to play in. And, of course the event most
waited for the arrival of Santa Claus by
helicopter from the North Pole to visit and
take pictures with all the boys and girls un-
der Santa's Tent, courtesy of the Irnrokalee
Seminole Casino.
Parade applications can be picked up
at our local swirnring pool office or the
Irnrokalee Chamber of Cornrerce Office.
If additional information is needed, please
call Cherryle Thornas at 239-657-0080 (Pa-
rade) or Joe Boney (Gala) at 239-657-1951.

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Immokalee Lions Club
We, the Irnrokalee Lions Club would
like to thank the people of Irnrokalee and
the folks that came to our cornrunity YARD
SALE that was held on Saturday, Sept. 11,
two weeks ago. We would also like to thank
our Vendors for participating with us for a
good cause, also DJ Mr. Juan Medina who
helped bring in the crowd, The Habitat for
Humanity for their donations, and last but


P Zug.1121 th~e Po ter P

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I Students First


week). Each week you'll receive an
ernail with a live link to the latest
issue. This will allow you to read
the entire newspaper online even
when you're traveling.
Please call 1-800-282-8586
or subscribe online at
http://circulation.newszap.com


Immokalee Bulletin


September 23, 2010


Positive behavior gets
recognized? Absolutely!
By Joe Landon
Collier County District Schools
When you hear someone mention PBS,
the first thing that comes to mind is PBS,
the Public Broadcasting Service. And you'd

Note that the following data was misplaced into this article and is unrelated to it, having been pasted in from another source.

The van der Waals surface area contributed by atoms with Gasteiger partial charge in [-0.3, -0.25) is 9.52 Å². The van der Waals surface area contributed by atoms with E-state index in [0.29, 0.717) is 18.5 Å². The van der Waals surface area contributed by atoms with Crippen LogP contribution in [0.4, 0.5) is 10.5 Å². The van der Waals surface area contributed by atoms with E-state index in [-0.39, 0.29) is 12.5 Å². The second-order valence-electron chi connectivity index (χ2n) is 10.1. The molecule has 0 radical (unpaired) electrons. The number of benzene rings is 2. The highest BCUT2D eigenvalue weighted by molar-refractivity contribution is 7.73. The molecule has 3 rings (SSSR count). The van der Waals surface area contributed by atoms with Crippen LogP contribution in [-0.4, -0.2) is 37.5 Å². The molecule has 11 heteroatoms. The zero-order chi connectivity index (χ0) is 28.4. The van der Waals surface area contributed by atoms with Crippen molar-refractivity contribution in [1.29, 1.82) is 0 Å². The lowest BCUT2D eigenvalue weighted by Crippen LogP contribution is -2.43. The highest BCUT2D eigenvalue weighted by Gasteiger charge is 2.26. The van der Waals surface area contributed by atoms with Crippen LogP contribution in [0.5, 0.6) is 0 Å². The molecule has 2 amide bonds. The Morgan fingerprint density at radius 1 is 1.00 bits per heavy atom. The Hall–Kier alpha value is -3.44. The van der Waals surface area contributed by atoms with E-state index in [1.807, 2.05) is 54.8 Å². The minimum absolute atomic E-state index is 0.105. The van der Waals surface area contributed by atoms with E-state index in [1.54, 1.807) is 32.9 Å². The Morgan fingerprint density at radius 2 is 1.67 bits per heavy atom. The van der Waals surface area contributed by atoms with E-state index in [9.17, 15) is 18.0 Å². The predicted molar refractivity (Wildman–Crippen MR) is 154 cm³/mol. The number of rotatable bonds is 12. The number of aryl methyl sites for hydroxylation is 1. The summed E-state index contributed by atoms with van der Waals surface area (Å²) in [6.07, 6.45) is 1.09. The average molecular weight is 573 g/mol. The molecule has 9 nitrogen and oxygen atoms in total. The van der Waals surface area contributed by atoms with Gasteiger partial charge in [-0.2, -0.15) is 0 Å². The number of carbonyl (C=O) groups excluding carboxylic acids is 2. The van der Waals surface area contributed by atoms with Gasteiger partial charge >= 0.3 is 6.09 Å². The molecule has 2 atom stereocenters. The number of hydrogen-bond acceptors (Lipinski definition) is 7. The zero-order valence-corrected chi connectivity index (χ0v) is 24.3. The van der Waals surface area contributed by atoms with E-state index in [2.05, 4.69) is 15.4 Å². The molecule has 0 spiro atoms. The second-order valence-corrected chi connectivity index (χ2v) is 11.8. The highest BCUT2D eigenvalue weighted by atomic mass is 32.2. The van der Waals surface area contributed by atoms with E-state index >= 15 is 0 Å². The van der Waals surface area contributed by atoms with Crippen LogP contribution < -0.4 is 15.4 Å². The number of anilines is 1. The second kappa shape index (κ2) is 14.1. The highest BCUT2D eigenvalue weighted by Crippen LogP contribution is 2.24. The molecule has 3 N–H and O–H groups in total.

be right. But there's a PBS in place in our
schools -Positive Behavior Support -it's
a program that does just that. It supports
the positive behavior of our students usin8
recognition and various kinds of incentives
to do so. According to the school district's
PBS Coordinator, Pam Bruening, the pro-
gram helps makes our schools "a positive
place to be." The PBS program had its roots
in our elementary schools, spreading from


ri'ct Scho therea to id-

1, schools. moaeJust
two years ago,
SHigh School
launched its
:own Positive
Behavior Sup-
QP port (PBS) pro-
CO ler GO00 / gram, and four
weeks into the
third year of the program, results are phe-
nomenal. Assistant Principal for Discipline,
John Lambcke, reports that there were
5,779 discipline referrals during the 2007-
2008 school year. Then the next year, the
first with a PBS program, referrals were way
down -cut in half -with only 2,896 being


dealt with. Last year, even more improve-
ment -2,441 discipline referrals reported
for the 2009-2010 school year. Immokalee
High School Activities Coordinator Linda
Ayer tells us that the "Indians" love the PBS
raffles they're doing at the moment -part
of that incentive piece that makes PBS so
successful. Linda also reports that interest
is very high right now during the school's
annual club recruitment period. This is
when students get involved with student
government, the academic team, a Readers
Leaders club, and more. BETA Club par-
ticipation is always huge on the Immokalee
campus especially since the club has been
winning statewide competitions since the
mid-1980's, and those at the national level
the past 20 years. BETA stands for "Better
Education Through Achievement," and the


club motto, "Let us lead by serving others,"
could actually apply to all of the club oppor-
tunities Immokalee High School students
are busy signing up for. "Our students are
very interested in helping out in their com-
munity," says Linda Ayer. "Involvement is
very important to us." And later in the year,
Ayer tells us that the clubs will come togeth-
er to work on several major community
proj ects such as Relay for Life for the Ameri-